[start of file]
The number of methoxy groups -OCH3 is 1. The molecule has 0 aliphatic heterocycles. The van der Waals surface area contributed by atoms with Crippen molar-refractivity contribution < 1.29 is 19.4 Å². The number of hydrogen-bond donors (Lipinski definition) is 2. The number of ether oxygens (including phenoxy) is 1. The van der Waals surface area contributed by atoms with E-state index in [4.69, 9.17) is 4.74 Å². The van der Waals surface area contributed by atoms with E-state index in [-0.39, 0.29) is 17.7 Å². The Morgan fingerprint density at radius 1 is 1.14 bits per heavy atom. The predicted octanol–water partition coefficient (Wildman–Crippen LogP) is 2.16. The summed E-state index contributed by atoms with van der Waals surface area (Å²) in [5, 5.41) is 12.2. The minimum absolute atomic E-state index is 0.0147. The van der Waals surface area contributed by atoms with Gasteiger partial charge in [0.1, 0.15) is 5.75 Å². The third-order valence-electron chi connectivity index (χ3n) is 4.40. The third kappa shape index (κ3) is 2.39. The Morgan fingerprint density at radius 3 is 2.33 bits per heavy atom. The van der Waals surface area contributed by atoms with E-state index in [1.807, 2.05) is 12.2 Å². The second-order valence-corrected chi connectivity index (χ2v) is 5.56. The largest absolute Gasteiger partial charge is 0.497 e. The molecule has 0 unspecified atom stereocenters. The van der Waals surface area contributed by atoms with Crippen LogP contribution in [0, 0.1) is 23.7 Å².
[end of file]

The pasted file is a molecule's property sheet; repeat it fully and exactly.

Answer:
The number of methoxy groups -OCH3 is 1. The molecule has 0 aliphatic heterocycles. The van der Waals surface area contributed by atoms with Crippen molar-refractivity contribution < 1.29 is 19.4 Å². The number of hydrogen-bond donors (Lipinski definition) is 2. The number of ether oxygens (including phenoxy) is 1. The van der Waals surface area contributed by atoms with E-state index in [4.69, 9.17) is 4.74 Å². The van der Waals surface area contributed by atoms with E-state index in [-0.39, 0.29) is 17.7 Å². The Morgan fingerprint density at radius 1 is 1.14 bits per heavy atom. The predicted octanol–water partition coefficient (Wildman–Crippen LogP) is 2.16. The summed E-state index contributed by atoms with van der Waals surface area (Å²) in [5, 5.41) is 12.2. The minimum absolute atomic E-state index is 0.0147. The van der Waals surface area contributed by atoms with Gasteiger partial charge in [0.1, 0.15) is 5.75 Å². The third-order valence-electron chi connectivity index (χ3n) is 4.40. The third kappa shape index (κ3) is 2.39. The Morgan fingerprint density at radius 3 is 2.33 bits per heavy atom. The van der Waals surface area contributed by atoms with E-state index in [1.807, 2.05) is 12.2 Å². The second-order valence-corrected chi connectivity index (χ2v) is 5.56. The largest absolute Gasteiger partial charge is 0.497 e. The molecule has 0 unspecified atom stereocenters. The van der Waals surface area contributed by atoms with Crippen LogP contribution in [0, 0.1) is 23.7 Å².